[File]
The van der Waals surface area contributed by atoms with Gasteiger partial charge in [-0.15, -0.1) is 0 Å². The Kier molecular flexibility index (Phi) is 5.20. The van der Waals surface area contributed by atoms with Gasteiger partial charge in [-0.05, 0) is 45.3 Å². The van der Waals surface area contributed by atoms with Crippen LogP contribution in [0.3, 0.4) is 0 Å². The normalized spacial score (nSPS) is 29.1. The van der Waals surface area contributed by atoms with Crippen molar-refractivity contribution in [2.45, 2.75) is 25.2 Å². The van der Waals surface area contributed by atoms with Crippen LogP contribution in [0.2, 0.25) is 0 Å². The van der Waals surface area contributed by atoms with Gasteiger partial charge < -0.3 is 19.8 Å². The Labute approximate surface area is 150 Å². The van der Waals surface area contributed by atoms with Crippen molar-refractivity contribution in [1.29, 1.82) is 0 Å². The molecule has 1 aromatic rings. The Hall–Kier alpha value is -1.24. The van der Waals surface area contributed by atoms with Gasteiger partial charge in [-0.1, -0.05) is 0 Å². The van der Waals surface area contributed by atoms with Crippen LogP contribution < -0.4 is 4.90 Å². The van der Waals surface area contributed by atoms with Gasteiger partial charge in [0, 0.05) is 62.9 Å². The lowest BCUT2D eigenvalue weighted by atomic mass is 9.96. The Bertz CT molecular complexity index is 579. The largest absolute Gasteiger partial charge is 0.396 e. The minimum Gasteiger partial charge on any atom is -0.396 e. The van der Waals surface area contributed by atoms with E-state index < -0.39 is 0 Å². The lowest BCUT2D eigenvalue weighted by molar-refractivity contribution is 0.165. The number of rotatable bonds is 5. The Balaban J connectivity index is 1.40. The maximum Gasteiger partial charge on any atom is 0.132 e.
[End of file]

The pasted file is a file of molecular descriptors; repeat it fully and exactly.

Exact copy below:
The van der Waals surface area contributed by atoms with Gasteiger partial charge in [-0.15, -0.1) is 0 Å². The Kier molecular flexibility index (Phi) is 5.20. The van der Waals surface area contributed by atoms with Gasteiger partial charge in [-0.05, 0) is 45.3 Å². The van der Waals surface area contributed by atoms with Crippen LogP contribution in [0.3, 0.4) is 0 Å². The normalized spacial score (nSPS) is 29.1. The van der Waals surface area contributed by atoms with Crippen molar-refractivity contribution in [2.45, 2.75) is 25.2 Å². The van der Waals surface area contributed by atoms with Crippen LogP contribution in [0.2, 0.25) is 0 Å². The van der Waals surface area contributed by atoms with Gasteiger partial charge < -0.3 is 19.8 Å². The Labute approximate surface area is 150 Å². The van der Waals surface area contributed by atoms with Crippen molar-refractivity contribution in [1.29, 1.82) is 0 Å². The molecule has 1 aromatic rings. The Hall–Kier alpha value is -1.24. The van der Waals surface area contributed by atoms with Gasteiger partial charge in [-0.1, -0.05) is 0 Å². The van der Waals surface area contributed by atoms with Crippen LogP contribution < -0.4 is 4.90 Å². The van der Waals surface area contributed by atoms with Gasteiger partial charge in [0, 0.05) is 62.9 Å². The lowest BCUT2D eigenvalue weighted by atomic mass is 9.96. The Bertz CT molecular complexity index is 579. The largest absolute Gasteiger partial charge is 0.396 e. The minimum Gasteiger partial charge on any atom is -0.396 e. The van der Waals surface area contributed by atoms with E-state index < -0.39 is 0 Å². The lowest BCUT2D eigenvalue weighted by molar-refractivity contribution is 0.165. The number of rotatable bonds is 5. The Balaban J connectivity index is 1.40. The maximum Gasteiger partial charge on any atom is 0.132 e.